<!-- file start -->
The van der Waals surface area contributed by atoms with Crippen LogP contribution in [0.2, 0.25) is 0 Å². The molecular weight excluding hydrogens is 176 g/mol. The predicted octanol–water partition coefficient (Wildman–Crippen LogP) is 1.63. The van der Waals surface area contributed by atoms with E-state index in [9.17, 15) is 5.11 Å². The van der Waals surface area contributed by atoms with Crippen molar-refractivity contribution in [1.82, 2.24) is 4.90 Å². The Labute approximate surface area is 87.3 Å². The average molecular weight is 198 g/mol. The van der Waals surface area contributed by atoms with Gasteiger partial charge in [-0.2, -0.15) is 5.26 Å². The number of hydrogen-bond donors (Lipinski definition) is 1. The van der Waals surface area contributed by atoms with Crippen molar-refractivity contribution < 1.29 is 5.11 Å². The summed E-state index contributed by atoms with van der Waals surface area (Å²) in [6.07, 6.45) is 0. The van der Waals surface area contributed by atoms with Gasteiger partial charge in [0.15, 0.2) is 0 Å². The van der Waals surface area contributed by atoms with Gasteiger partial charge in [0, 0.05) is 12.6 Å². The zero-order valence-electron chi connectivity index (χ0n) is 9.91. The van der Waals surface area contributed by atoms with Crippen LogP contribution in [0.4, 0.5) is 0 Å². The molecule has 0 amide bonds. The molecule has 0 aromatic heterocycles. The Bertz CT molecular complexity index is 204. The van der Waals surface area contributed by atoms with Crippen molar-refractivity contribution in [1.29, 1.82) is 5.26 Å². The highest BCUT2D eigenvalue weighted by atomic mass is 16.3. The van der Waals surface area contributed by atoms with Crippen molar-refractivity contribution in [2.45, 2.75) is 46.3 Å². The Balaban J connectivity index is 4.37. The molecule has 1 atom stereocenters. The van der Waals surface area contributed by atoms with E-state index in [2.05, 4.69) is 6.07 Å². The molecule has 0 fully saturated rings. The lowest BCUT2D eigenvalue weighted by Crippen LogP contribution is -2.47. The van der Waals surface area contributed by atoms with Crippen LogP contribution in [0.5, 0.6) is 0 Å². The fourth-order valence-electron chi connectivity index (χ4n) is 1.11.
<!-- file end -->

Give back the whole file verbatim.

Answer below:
The van der Waals surface area contributed by atoms with Crippen LogP contribution in [0.2, 0.25) is 0 Å². The molecular weight excluding hydrogens is 176 g/mol. The predicted octanol–water partition coefficient (Wildman–Crippen LogP) is 1.63. The van der Waals surface area contributed by atoms with E-state index in [9.17, 15) is 5.11 Å². The van der Waals surface area contributed by atoms with Crippen molar-refractivity contribution in [1.82, 2.24) is 4.90 Å². The Labute approximate surface area is 87.3 Å². The average molecular weight is 198 g/mol. The van der Waals surface area contributed by atoms with Gasteiger partial charge in [-0.2, -0.15) is 5.26 Å². The number of hydrogen-bond donors (Lipinski definition) is 1. The van der Waals surface area contributed by atoms with Crippen molar-refractivity contribution < 1.29 is 5.11 Å². The summed E-state index contributed by atoms with van der Waals surface area (Å²) in [6.07, 6.45) is 0. The van der Waals surface area contributed by atoms with Gasteiger partial charge in [0.15, 0.2) is 0 Å². The van der Waals surface area contributed by atoms with Gasteiger partial charge in [0, 0.05) is 12.6 Å². The zero-order valence-electron chi connectivity index (χ0n) is 9.91. The van der Waals surface area contributed by atoms with Crippen LogP contribution in [0.4, 0.5) is 0 Å². The molecule has 0 amide bonds. The molecule has 0 aromatic heterocycles. The Bertz CT molecular complexity index is 204. The van der Waals surface area contributed by atoms with Crippen molar-refractivity contribution in [1.29, 1.82) is 5.26 Å². The highest BCUT2D eigenvalue weighted by atomic mass is 16.3. The van der Waals surface area contributed by atoms with Crippen molar-refractivity contribution in [2.45, 2.75) is 46.3 Å². The Balaban J connectivity index is 4.37. The molecule has 1 atom stereocenters. The van der Waals surface area contributed by atoms with E-state index in [2.05, 4.69) is 6.07 Å². The molecule has 0 fully saturated rings. The lowest BCUT2D eigenvalue weighted by Crippen LogP contribution is -2.47. The van der Waals surface area contributed by atoms with Crippen LogP contribution in [0.5, 0.6) is 0 Å². The fourth-order valence-electron chi connectivity index (χ4n) is 1.11.